Looking Past the Petty to What Matters

Gem in hand
What Truly Matters

I cannot recall ever having an inferiority complex. By that I mean I don’t recall ever experiencing a sustained feeling that someone else’s greater natural or acquired status, intellect, talent, or abilities, in any way, diminished me—that because I was not so endowed, I must be made of lesser clay. That’s not to say I haven’t felt envy from time to time, or that I haven’t felt inadequate for some task. I certainly have. Knowing my limitations, and accepting them where I must, seems to me the better part of maturity and happiness.

On the flip side, I have experienced some people who have a developed superiority complex. I’m sure you know the type, they have the air of someone who wants you to think they’re naturally superior. Candidly speaking, while many people are, I’m usually not bothered by these people. I’m actually rather amused…and curious.

The snobbery of wealth is typically hollow and fake, there’s usually not much depth there. You find out quickly in conversation. There are no spiritual or mental qualities worth admiring in money snobs. And typically speaking, they’re terrible bores, because they’ve got big pockets but not big minds or souls. The snobbery of beauty is, well, skin deep only. We may find the snobbery unattractive and off-putting, even if we can’t help but admire the beauty. But there usually isn’t much beyond their looks. We’re immediately reminded of the meaning of the phrase “high maintenance.”

A truly cultured and refined intellect or artistic sense…now that’s something different. The snobbery is bad and, yes, off-putting. But unlike the rich or the beauty snob, the intellectual or artistic snob may have something to truly offer, beyond mere show, if their conversation is interesting and insightful. Their snobbery, in part, may actually in some ways be justified. Not in the class sense or “I’m superior than you” sense, but in the “I’m unique” sense. I have no problem recognizing and admiring superior minds. I’d like to think engaging these minds is good for my own. If you’re an avid reader, especially of the Great Books, you’re use to getting past the ephemeral and detritus of human folly and admiring the enduring gems of wisdom and art. If we seek a life of depth and meaning we cannot get “caught up in the thick of thin things.”* We must move past that to what truly matters.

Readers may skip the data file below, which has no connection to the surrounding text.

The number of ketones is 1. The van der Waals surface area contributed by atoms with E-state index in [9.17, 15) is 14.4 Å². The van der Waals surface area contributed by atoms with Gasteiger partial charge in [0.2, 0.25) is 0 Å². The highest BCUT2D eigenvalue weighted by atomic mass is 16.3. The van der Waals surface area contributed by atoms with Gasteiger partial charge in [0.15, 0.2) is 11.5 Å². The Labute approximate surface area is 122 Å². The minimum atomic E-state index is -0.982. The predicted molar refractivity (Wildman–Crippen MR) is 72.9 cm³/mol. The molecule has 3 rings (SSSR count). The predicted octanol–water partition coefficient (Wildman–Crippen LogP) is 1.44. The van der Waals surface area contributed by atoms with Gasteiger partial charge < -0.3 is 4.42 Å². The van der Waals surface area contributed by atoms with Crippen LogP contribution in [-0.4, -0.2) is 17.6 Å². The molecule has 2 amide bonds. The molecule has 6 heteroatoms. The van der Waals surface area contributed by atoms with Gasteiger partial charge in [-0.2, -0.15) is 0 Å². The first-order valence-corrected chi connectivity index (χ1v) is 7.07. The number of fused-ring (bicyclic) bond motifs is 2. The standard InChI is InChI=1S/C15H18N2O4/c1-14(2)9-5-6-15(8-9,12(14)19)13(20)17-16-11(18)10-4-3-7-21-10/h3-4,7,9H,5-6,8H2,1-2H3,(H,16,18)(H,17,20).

I should note. I’m not saying that being a snob in any way is a good thing, because it’s not. I’m just saying that some self regard may be deserved, even if most of the time, I find, it usually isn’t. I’m saying that sometimes truly gifted people may be a snob, but I don’t let that distract me from enjoying and learning from an engagement with their mind—which is the only part of them you can truly learn anything of lasting value. I can look past the petty, even inwardly laugh at it sometimes, to recognize something unique and take from it those gems that edify my own mind and soul.

The Wisdom of Proportionality

Greek runners protecting the torch
Illustration by Ann Ronan pictures, print collector/Getty

One of the common themes in ancient Greek art and philosophy is proportionality. For the Greeks, proportionality was the idea that there was an optimal mix of qualities or virtues that, properly harmonized, promoted human flourishing. We see and experience this idea in the beautiful statues and architecture that have survived in Ancient Greece. The idea of proportionality is a theme throughout Plato’s dialogues, especially The Republic, and Aristotle’s virtue ethics is constructed around the idea of a golden mean or “middle state” between two extremes.

Meden Agan (“Nothing in excess”) is one of the surviving inscriptions on the ancient temple of Apollo at Delphi. One of my favorite quotes in the ancient texts is from Tacitus. As a Roman patrician, Tacitus’s education consisted primarily of ancient Greek art, literature and philosophy. In writing about his father-in-law, Agricola, Tacitus says “he took from philosophy the greatest lesson of all: a sense of proportion.”

Another fine example of this idea is embedded in the ancient Olympic games. One of the competitions, know as the Lampadedromia, involved a relay race of runners carrying torches. The challenge was to win the race without extinguishing the torch. This meant it usually wasn’t the fastest runners that won, but those adept at running just fast enough (the right proportion) not to extinguish the torch in the wind while getting to the finish line first, before the torch oil ran out.

The idea handed down through the ages suggest that success, beauty, happiness and good judgment are very much the results of a wise proportionality.